Added: Ashraf Orchard - Date: 13.09.2021 22:46 - Views: 44065 - Clicks: 3764
Divorce can be difficult for kids. But, by all s, staying together for the kids can be even more problematic. Some couples have found ways to live together as a family for the sake of the kids, while not being together as a couple. They act as co-parents but otherwise go about their lives separately. Will it work for everybody? God, no. But some couples make it work. Melanie Crawford and her husband, Warren, separated six years ago but still live together and parent their three kids.
How does this scenario work for them? Honestly, they say, pretty well. Warren : Well, we separated. That took time. But we figured out, together, that we could co-parent under the same roof. So, now, what we do is that one of us will take on the parent role. One of us will off and the other basically s on and takes over control. The other is free to do whatever they like.
Melanie : It took us an entire year to restructure our relationship. We re-structured our lives to achieve the goals that we still shared in common. Over time, some of the things that make a relationship: the romantic aspects and spending time together without the kids, those just died for us. But we re-structured everything over the course of a year, because we did have to experience every holiday and we had to figure out how to deal with all those things.
W: As we grew, so did the kids. So I could tell when I was going through struggles, that they were showing it too, crying and stuff like that. But once we figured out how this was working, then they [tried to take advantage of us like regular kids]. They want to figure out who is in charge today at whatever time of the day.
M: That allows us to be supportive of one another where, during marriage, we were constantly bringing each other down and sort of sabotaging our entire family unit by being unhappy and not coping with the things that are making us unhappy. M: Two months before we announced our separation, we privately dealt with the end of our marriage. To be honest with you, I was ready to end the marriage long before Warren was. M: Like, we probably spent a couple of years in disagreement, living unhappily, together, within the house. Neither one of us can do this alone; we are not equipped to be single parents or to have adversity with each other or animosity.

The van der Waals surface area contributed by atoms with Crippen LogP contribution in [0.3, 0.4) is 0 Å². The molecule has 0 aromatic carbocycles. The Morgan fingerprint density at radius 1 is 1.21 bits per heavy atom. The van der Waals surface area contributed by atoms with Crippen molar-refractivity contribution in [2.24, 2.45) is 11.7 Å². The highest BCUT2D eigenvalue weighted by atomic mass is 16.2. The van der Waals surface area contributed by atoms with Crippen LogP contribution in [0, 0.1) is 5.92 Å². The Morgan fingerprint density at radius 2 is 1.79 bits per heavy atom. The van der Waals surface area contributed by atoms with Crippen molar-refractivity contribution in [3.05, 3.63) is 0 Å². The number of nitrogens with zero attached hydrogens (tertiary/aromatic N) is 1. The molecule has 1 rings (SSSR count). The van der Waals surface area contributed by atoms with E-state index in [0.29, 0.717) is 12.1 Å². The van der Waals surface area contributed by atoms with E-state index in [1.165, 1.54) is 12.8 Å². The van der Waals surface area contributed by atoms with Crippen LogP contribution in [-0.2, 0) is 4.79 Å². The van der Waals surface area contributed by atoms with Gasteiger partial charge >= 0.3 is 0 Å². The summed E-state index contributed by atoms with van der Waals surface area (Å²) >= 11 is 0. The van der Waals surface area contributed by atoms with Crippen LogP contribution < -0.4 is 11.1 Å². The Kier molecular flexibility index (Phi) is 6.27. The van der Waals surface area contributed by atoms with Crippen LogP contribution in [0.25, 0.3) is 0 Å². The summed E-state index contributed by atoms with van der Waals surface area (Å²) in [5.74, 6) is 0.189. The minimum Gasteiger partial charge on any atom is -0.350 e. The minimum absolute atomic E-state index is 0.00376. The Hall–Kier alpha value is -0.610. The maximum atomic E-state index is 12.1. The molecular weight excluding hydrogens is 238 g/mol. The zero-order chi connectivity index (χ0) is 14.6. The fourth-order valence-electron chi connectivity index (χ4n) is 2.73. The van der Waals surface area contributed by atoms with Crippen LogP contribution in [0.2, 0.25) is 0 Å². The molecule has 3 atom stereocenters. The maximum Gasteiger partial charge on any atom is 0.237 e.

And we knew that right from the beginning. W: We had gone through two months of working this through, and then it was just a big shock to everyone else when we said we were separating. What happens when you two switch over parenting duties?
Does one of you get out of the house? Do you have a different apartment? W: We have the option [to leave]. We can either just go to our room and have peace and do whatever we want to do, or we can leave. The responsibility of parenting has been taken away from us, basically. M: But Warren does live with his dad in Hamilton intermittently through the week. So when we first initiated this process, he moved out and I stayed here in the home and for that first year, when we were rebuilding our lifestyle, I was never in the house when Warren was. I would literally go anywhere. But Warren resides both here and, because he works out of the house and works closer to Toronto, he resides in Hamilton with his dad at his condo, too.
The kids get to go there too. That frees up the house. But initially, it did require that whoever was not in charge was not on the scene. What does that openness look like? That was very difficult at the beginning but then it became very easy. We may have different styles of raising our kids, but our values are the same. So just like we share this home, we considered getting a separate place that is not somewhere that we live with anybody else. There is a cognitive therapist that I see regularly.
We just put all the money that either one of us makes in the pot and we pay all the bills and split the difference and go from there. If things stayed exactly the way they are now, until the kids go off to school, that would be fine.
That would be absolutely fine. W: We do the holidays. The kids love that. M : Vacations — to be honest with you — they are a nightmare with kids. M: We take the whole divide-and-conquer approach. So, at this stage, a vacation is more of a day trip.
Warren takes the kids to a family cottage-like house on a private lake. W: Absolutely. M: The fluidity is on a week-by-week basis. It all depends on whose schedule has what. But in general, on Sundays we project next week ahead and who decides going to be where and when. Please try again. Give us a little more information and we'll give you a lot more relevant content.
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We Stayed Together for the Kids. It Works for Us.